AV600 standard powerline adapters are an old standard. The newer AV2000 units might improve your connectivity.
So you have no laptop that you can use to test wired connectivity through the powerline?
 

TobinUK

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In that case we dont have coax cable. We do have a laptop and its not the best and rarely use it but for testing reasons i can get it out if your suggesting some testing to do? :)
 

gggplaya

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So coax TV/Satellite outlets were never installed upstairs at all for the entire life of the house?? It was really popular to install back in the 80's and 90's with analog cable television. It does not need to be active service now, we're just talking about repurposing the cable coax for network usage.

Other than that, with the whole pandemic going on, it might be best to run your own ethernet upstairs, are there any connecting closests, attic or crawl spaces you could fish through? You might want to call around, I'm sure there's alot of demand for it right now. I can't imagine the labor and cat5e cable would cost that much. It would be worth it to place an access point upstair, centrally in between all the bedrooms.

Other than that, I would recommend a better powerline ethernet connector that utilizes the ground plug as well. AV2000 standard as mentioned above. You can get one for each computer. Make sure they are plugged directly onto the wall outlet and not on a surge protector strip. Try to plug them far away from other power bricks, lamps and other devices.
 

Duke Caboom

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AV600 standard powerline adapters are an old standard. The newer AV2000 units might improve your connectivity.
What's the difference in real world terms?

I have 200MB connection but in order to get internet down the back of the house, I use an AV500 powerline. This nets me just 6Mb - 10MB. There is no real opportunity to have a network point put in and although I considered Mesh networking and then using wifi, I'm not entirely convinced it would be better, so powerlines it is.
 
I almost decided to never buy tplink products again when they did the AV600 crap. These are actually av500 units that they just renamed av600. They even kept the part numbers the same and for a long time if you search by the part number you would get both av500 and av600 units for sale.
What they were doing was trying to cash in on a new standard called av2-600 and av2-1200. For whatever reason all vendors now call these av1000 and av2000.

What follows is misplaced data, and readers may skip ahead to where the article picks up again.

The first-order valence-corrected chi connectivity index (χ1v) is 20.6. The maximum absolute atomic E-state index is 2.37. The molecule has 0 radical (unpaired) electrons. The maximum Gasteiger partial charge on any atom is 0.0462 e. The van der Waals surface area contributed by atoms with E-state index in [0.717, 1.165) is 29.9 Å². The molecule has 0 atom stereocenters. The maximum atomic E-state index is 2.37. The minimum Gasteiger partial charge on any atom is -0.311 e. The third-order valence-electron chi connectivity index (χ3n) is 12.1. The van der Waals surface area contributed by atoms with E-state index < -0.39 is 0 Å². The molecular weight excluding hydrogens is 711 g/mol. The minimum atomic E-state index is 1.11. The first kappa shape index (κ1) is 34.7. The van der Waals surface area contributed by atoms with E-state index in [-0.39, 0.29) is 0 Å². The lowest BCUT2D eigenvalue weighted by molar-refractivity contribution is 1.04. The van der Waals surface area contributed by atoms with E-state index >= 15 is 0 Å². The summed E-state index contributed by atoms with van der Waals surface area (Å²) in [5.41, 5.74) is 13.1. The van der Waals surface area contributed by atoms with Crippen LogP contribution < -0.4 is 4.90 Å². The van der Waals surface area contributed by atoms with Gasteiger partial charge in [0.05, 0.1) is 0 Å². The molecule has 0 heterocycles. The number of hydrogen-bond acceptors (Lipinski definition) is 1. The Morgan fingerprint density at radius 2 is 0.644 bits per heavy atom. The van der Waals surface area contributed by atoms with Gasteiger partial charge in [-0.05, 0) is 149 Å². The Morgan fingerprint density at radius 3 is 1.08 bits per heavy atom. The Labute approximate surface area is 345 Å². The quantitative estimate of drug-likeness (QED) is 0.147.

In any case the older av500 units never even got close to 100mbps. Proof the vendors know this limitation is they all come with only 10/100 ports. Your numbers are a bit low but it is not uncommon to only get 30-50mbps. The newer units based on the AV2 standard for most people get at least 150mbps but it is not uncommon to get 300mbps in a house with good wires.

The only non ethernet technology that consistently runs very fast is MoCA which is why it has been recommended by others in this thread. The newer moca technology can easily get full gigabit speeds but it need coax cable between rooms to run on.
 

gggplaya

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What's the difference in real world terms?

I have 200MB connection but in order to get internet down the back of the house, I use an AV500 powerline. This nets me just 6Mb - 10MB. There is no real opportunity to have a network point put in and although I considered Mesh networking and then using wifi, I'm not entirely convinced it would be better, so powerlines it is.
I have some actiontec AV500(no ground plug) that I ran to a separate detached garage about 25 yards away from my house and it gets consistent 20-30mbps. I replaced them with AV1200 tplink units that get about 40-60mbps on the same receptacles.

Make sure you aren't connecting through a surge protector. It should be on a wall outlet by itself.
 

Duke Caboom

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Apr 9, 2019
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Make sure you aren't connecting through a surge protector. It should be on a wall outlet by itself.
Yeah, they're directly in the wall.

To be fair though, the computer out the back is on a different ring main (and even behind it's own consumer unit) but I have a chimney, bathroom and concrete floor to go through so a direct cable is going to be a hell of a lot of work, especially as this isn't our forever home.
But I'll see. If I can get a cable cheaply to the next room, it may not be too much effort to get it round and in.
 

gggplaya

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Wait how are you measuring your speed?

When you say 6-10MB/s, are you using a capital B(bytes) or a lowercase b(bits)?

1 Byte = 8 bits

So 10MB/s = 80 Mb/s.

80mbps is typical for powerline, but 6-10mbps is pretty low even for powerline.

For 200mbps internet, your max theoretical download speed is 25 MB/s.